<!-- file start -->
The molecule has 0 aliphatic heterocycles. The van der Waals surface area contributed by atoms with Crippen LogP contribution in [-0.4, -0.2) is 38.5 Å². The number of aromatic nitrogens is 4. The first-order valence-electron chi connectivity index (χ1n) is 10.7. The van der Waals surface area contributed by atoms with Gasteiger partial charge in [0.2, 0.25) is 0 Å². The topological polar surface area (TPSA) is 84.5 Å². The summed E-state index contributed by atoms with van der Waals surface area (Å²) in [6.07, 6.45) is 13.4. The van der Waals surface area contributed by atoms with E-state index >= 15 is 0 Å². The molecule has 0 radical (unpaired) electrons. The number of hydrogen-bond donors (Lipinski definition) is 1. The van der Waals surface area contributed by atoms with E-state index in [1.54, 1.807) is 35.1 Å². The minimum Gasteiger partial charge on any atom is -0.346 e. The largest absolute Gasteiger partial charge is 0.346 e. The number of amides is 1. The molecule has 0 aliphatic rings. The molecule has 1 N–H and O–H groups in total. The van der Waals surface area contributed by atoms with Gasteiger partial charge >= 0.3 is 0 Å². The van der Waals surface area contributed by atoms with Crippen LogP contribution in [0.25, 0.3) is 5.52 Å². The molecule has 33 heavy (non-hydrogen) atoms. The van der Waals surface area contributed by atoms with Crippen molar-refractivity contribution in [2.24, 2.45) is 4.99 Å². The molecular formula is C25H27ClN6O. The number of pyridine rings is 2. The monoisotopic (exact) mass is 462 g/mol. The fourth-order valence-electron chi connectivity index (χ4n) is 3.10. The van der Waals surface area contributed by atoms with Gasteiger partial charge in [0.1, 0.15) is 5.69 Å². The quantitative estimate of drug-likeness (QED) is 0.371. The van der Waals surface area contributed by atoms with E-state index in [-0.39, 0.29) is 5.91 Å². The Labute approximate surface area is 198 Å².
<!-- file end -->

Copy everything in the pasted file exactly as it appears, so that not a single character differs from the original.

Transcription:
The molecule has 0 aliphatic heterocycles. The van der Waals surface area contributed by atoms with Crippen LogP contribution in [-0.4, -0.2) is 38.5 Å². The number of aromatic nitrogens is 4. The first-order valence-electron chi connectivity index (χ1n) is 10.7. The van der Waals surface area contributed by atoms with Gasteiger partial charge in [0.2, 0.25) is 0 Å². The topological polar surface area (TPSA) is 84.5 Å². The summed E-state index contributed by atoms with van der Waals surface area (Å²) in [6.07, 6.45) is 13.4. The van der Waals surface area contributed by atoms with E-state index >= 15 is 0 Å². The molecule has 0 radical (unpaired) electrons. The number of hydrogen-bond donors (Lipinski definition) is 1. The van der Waals surface area contributed by atoms with E-state index in [1.54, 1.807) is 35.1 Å². The minimum Gasteiger partial charge on any atom is -0.346 e. The largest absolute Gasteiger partial charge is 0.346 e. The number of amides is 1. The molecule has 0 aliphatic rings. The molecule has 1 N–H and O–H groups in total. The van der Waals surface area contributed by atoms with Gasteiger partial charge >= 0.3 is 0 Å². The van der Waals surface area contributed by atoms with Crippen LogP contribution in [0.25, 0.3) is 5.52 Å². The molecule has 33 heavy (non-hydrogen) atoms. The van der Waals surface area contributed by atoms with Crippen molar-refractivity contribution in [2.24, 2.45) is 4.99 Å². The molecular formula is C25H27ClN6O. The number of pyridine rings is 2. The monoisotopic (exact) mass is 462 g/mol. The fourth-order valence-electron chi connectivity index (χ4n) is 3.10. The van der Waals surface area contributed by atoms with Gasteiger partial charge in [0.1, 0.15) is 5.69 Å². The quantitative estimate of drug-likeness (QED) is 0.371. The van der Waals surface area contributed by atoms with E-state index in [-0.39, 0.29) is 5.91 Å². The Labute approximate surface area is 198 Å².